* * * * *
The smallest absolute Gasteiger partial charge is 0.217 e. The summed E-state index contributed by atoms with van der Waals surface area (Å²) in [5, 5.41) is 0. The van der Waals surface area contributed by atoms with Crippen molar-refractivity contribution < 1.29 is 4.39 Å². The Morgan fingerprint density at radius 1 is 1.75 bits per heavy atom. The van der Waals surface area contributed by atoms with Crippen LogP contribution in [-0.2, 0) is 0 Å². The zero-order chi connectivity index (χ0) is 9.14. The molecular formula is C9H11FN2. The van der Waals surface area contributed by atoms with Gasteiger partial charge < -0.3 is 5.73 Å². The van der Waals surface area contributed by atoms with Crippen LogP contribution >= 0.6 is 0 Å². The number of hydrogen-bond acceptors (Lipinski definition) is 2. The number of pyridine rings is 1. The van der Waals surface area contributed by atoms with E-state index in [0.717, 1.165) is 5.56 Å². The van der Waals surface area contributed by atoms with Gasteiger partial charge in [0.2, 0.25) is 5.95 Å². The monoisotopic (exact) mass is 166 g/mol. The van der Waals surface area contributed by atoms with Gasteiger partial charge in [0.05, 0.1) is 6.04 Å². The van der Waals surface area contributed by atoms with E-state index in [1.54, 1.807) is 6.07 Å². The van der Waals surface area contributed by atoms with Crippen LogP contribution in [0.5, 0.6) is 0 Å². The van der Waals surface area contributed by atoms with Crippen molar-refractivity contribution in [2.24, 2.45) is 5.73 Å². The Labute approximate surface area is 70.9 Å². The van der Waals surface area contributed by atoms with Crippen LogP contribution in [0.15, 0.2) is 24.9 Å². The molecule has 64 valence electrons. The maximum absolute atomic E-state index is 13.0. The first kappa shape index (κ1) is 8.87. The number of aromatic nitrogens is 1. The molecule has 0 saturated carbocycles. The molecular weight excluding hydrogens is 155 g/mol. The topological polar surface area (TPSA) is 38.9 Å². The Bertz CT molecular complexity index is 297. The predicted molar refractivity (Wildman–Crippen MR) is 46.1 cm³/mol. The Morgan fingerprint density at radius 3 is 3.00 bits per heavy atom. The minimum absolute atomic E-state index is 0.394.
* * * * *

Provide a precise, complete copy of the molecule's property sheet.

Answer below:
The smallest absolute Gasteiger partial charge is 0.217 e. The summed E-state index contributed by atoms with van der Waals surface area (Å²) in [5, 5.41) is 0. The van der Waals surface area contributed by atoms with Crippen molar-refractivity contribution < 1.29 is 4.39 Å². The Morgan fingerprint density at radius 1 is 1.75 bits per heavy atom. The van der Waals surface area contributed by atoms with Crippen LogP contribution in [-0.2, 0) is 0 Å². The zero-order chi connectivity index (χ0) is 9.14. The molecular formula is C9H11FN2. The van der Waals surface area contributed by atoms with Gasteiger partial charge < -0.3 is 5.73 Å². The van der Waals surface area contributed by atoms with Crippen LogP contribution >= 0.6 is 0 Å². The number of hydrogen-bond acceptors (Lipinski definition) is 2. The number of pyridine rings is 1. The van der Waals surface area contributed by atoms with E-state index in [0.717, 1.165) is 5.56 Å². The van der Waals surface area contributed by atoms with Gasteiger partial charge in [0.2, 0.25) is 5.95 Å². The monoisotopic (exact) mass is 166 g/mol. The van der Waals surface area contributed by atoms with Gasteiger partial charge in [0.05, 0.1) is 6.04 Å². The van der Waals surface area contributed by atoms with E-state index in [1.54, 1.807) is 6.07 Å². The van der Waals surface area contributed by atoms with Crippen LogP contribution in [0.5, 0.6) is 0 Å². The van der Waals surface area contributed by atoms with Crippen molar-refractivity contribution in [2.24, 2.45) is 5.73 Å². The Labute approximate surface area is 70.9 Å². The van der Waals surface area contributed by atoms with Crippen LogP contribution in [0.15, 0.2) is 24.9 Å². The molecule has 64 valence electrons. The maximum absolute atomic E-state index is 13.0. The first kappa shape index (κ1) is 8.87. The number of aromatic nitrogens is 1. The molecule has 0 saturated carbocycles. The molecular weight excluding hydrogens is 155 g/mol. The topological polar surface area (TPSA) is 38.9 Å². The Bertz CT molecular complexity index is 297. The predicted molar refractivity (Wildman–Crippen MR) is 46.1 cm³/mol. The Morgan fingerprint density at radius 3 is 3.00 bits per heavy atom. The minimum absolute atomic E-state index is 0.394.